Jun 092014
 

Happy Christmas Film

Christmas is a time for family, a time to be with the ones we love. That’s something for Jeff and Kelly to remember when a sometimes challenging house-guest comes to stay. Joe Swanberg’s Happy Christmas is reviewed after the jump.

Jeff (Joe Swanberg) and Kelly’s (Melanie Lynskey) life is interrupted when Jeff’s younger sister Jenny (Anna Kendrick) comes to stay with them after a relationship breakup. Kelly and Jeff live in suburban Chicago with their young son Jude (Jude Swanberg) in a home which has a hilariously gaudy Tiki bar in the basement. Drinking her way into their bad books almost immediately, it’s clear that Jenny doesn’t have her shit together. Kelly was hoping Jenny would be responsible enough to look after her son so she could get some time for herself, but it seems she can’t look after herself, let alone another person. How far can Christmas goodwill and familial obligation stretch?

Joe Swanberg writes dialogue which reflects how people really talk. Regardless of the topic, I am always so enamored by the naturalistic [frequently improvised] conversations between his characters. Couple this dialogue with incredibly enduring actors and you have a winning combination. The saying “never work with children or animals” is ignored in Happy Christmas for good reason. Swanberg just happens to have the world’s funniest baby and world’s most adorable dog. They both love the camera and provide many laughs. Seriously, this kid is hot stuff and Joe Swanberg is quite charming on-screen with him. The drug-dealer side character (played by Mark Webber) doesn’t work so well (he wasn’t adorable at all) and his scenes feel quite stilted. Thankfully the dealer owned the dog, so his character was not completely without merit.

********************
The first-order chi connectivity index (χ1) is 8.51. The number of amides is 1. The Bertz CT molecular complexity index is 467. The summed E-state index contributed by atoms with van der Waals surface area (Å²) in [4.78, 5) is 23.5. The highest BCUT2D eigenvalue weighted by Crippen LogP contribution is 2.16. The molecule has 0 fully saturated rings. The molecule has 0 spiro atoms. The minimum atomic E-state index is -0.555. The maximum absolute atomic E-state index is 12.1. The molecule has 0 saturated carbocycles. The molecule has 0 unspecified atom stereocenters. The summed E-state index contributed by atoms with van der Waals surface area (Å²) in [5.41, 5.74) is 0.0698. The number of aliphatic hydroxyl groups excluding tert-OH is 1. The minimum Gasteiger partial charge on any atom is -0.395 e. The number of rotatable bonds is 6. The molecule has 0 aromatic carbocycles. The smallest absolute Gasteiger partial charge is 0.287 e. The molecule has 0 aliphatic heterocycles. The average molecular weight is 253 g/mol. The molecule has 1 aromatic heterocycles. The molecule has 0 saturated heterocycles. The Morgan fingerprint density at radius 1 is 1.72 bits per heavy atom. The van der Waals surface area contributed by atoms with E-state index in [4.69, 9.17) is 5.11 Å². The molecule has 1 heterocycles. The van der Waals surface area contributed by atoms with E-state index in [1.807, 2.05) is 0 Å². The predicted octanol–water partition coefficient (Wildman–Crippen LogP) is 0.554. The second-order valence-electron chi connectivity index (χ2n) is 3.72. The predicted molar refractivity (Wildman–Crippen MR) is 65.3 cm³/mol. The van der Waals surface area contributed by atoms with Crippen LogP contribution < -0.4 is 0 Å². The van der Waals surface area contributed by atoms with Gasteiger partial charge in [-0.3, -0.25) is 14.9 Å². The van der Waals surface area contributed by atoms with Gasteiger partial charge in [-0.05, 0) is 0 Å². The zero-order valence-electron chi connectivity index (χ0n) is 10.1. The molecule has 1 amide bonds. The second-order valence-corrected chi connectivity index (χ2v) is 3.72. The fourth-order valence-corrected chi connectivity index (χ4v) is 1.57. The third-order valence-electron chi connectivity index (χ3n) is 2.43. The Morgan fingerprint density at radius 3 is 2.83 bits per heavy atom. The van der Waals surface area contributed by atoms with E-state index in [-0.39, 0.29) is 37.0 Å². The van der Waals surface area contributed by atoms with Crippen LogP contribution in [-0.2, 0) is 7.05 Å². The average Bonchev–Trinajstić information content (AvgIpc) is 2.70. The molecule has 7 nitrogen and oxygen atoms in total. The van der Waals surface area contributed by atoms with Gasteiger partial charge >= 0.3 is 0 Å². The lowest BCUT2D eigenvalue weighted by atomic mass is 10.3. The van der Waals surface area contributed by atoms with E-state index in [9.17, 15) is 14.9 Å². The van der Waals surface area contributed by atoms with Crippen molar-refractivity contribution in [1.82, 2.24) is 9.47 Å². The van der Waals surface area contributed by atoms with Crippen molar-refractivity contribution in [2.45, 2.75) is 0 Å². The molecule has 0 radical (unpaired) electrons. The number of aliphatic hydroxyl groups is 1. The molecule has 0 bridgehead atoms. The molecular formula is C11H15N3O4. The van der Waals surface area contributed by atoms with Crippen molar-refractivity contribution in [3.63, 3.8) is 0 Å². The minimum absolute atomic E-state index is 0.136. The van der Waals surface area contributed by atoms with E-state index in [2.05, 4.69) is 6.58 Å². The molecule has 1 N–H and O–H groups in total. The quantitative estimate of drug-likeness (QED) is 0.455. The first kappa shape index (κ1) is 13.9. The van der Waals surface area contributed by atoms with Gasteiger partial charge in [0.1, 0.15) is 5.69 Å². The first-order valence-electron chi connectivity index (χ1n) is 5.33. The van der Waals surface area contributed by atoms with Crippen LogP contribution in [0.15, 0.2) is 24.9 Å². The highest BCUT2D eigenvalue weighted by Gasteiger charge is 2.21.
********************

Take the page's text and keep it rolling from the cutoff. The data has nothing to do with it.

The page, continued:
Three wonderful female actors shine in Happy Christmas, with Lynskey, Dunham and Kendrick all giving great performances. The discussion between the three about a potential erotic novel is side-splitting and it’s just so refreshing to hear women talk to each other like women do, not like men want them to. Despite Jenny and Kelly being at different stages in their lives, I enjoyed that they were able to find a common ground. Jenny knows she’s a mess and Kelly just wants some time to write again. In admitting that life doesn’t always work out how you plan it, a bond[ beyond family] grew between them. I also love that Lynskey spoke in her native New Zealand accent and that Swanberg trusted his audience’s intelligence enough not to explain that to us. More of this in film please!
 

3.5/5
 

By Sam McCosh

 

The Facts

Director: Joe Swanberg
Writer(s): Joe Swanberg
Starring: Joe Swanberg, Lena Dunham, Anna Kendrick, Melanie Lynskey
Runtime: 78 minutes

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